Alcoholism is a primary, chronic, progressive disorder that has a predictable course; with inherited, physical, psychological and environmental risk factors; and is fatal if not treated and its progress arrested.
A Disease of the Brain
Alcoholism is also a brain disease because alcohol changes the brain—it changes its structure, how it works and how it thinks. These brain changes can be long lasting, and lead to the harmful behaviors seen in people who are alcoholic.
Alcoholism is not the result of another disorder but it is a causative factor in other disorders.
Alcoholism is a chronic condition that continues over a long time, progresses consistently or intermittently, and can be managed.
As an addictive drug, alcohol use over time can lead to craving and impaired control. Even if the decision to drink is voluntary at first, what happens after someone takes a drink depends to a large extent on an individual’s genetic vulnerability to alcoholism, and how one’s body and mind react to alcohol.
A patient may not experience many symptoms until alcoholism has advanced. Some patients may relapse more frequently than others.
Women’s bodies don’t tolerate alcohol as well as men’s. Because of their physiology, they develop alcohol-related medical problems more rapidly than men. Women also develop brain atrophy, cognitive deficits, a higher depression index, alcoholic heart problems, myopathy of skeletal muscle, and alcoholic liver disease faster than men.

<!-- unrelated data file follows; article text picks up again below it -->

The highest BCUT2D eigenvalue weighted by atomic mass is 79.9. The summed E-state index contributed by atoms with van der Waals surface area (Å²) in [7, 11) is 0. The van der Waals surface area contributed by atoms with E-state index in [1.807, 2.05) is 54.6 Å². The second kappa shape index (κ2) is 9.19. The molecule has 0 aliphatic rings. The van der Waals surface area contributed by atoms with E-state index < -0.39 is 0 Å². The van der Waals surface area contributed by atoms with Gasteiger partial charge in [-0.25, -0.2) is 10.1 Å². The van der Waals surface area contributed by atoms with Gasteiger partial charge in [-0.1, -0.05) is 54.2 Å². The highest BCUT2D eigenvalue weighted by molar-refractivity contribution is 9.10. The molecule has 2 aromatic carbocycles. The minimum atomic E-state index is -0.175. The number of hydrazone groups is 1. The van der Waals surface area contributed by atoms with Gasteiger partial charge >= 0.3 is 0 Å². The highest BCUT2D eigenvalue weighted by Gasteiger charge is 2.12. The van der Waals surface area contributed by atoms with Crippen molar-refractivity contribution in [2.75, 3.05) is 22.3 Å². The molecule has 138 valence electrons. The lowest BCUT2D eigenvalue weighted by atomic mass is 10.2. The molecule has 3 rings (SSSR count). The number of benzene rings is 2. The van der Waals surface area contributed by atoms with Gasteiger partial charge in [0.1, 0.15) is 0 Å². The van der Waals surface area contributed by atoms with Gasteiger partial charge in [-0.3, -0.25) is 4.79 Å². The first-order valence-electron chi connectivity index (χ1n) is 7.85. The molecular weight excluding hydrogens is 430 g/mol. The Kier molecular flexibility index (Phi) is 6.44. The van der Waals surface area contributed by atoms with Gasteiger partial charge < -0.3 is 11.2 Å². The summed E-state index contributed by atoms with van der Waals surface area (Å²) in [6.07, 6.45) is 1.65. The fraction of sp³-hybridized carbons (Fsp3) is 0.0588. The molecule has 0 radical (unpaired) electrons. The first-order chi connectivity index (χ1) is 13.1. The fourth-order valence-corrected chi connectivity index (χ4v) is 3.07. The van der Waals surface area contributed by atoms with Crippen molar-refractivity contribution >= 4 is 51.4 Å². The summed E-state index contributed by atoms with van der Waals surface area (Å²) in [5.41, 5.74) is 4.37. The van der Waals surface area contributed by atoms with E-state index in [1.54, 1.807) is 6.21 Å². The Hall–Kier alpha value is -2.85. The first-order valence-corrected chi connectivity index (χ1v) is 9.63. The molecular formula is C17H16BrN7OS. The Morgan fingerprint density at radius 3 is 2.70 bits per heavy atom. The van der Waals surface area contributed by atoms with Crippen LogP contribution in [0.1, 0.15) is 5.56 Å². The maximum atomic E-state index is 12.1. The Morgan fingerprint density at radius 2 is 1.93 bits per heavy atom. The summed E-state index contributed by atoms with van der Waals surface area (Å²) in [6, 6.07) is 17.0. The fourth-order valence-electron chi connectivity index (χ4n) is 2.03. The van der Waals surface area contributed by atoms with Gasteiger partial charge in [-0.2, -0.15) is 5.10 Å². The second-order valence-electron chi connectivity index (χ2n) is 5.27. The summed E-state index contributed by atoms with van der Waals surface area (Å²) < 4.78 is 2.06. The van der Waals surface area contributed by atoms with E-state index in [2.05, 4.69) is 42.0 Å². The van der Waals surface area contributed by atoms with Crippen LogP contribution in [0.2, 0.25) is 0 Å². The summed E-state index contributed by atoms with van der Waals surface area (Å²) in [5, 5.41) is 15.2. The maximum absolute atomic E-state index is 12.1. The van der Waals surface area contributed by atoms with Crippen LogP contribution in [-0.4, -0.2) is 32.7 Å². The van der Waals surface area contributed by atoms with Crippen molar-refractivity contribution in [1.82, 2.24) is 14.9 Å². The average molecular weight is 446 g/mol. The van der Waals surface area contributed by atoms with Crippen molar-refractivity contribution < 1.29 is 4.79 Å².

Although a single gene or set of genes has not been found that causes alcoholism, the risk for developing alcoholism is estimated to be between 50 to 60 percent inherited.
Many Chinese and Japanese people have a genetic predisposition to alcohol that causes physically unpleasant reactions so strong that they prefer not to drink. They experience early and acute headache, nausea, flushing & rapid heartbeat.
Research has shown that sons of alcoholic fathers very often have a much greater tolerance for alcohol. Their brain chemistry actually encourages heavier drinking.
People use alcohol to feel good, at least initially, and many believe modern society encourages drinking.
Alcoholics die, on average, about 12 years sooner than non-alcoholics. This figure does not include suicide, car wrecks, homicide and other accidental death. Nor does it take into account the mixing of drugs that often have a multiplier and/or additive effect.
Treatment for alcoholism includes elements of medicine, psychology and sometimes medications. The primary aim is restoration and maintenance of physical and psychological health and wellbeing through abstinence from alcohol. In this context treatment is both harm reduction and harm prevention.
Robin Foote; BA (Welfare), NCAC, RA. www.BriefTSF.com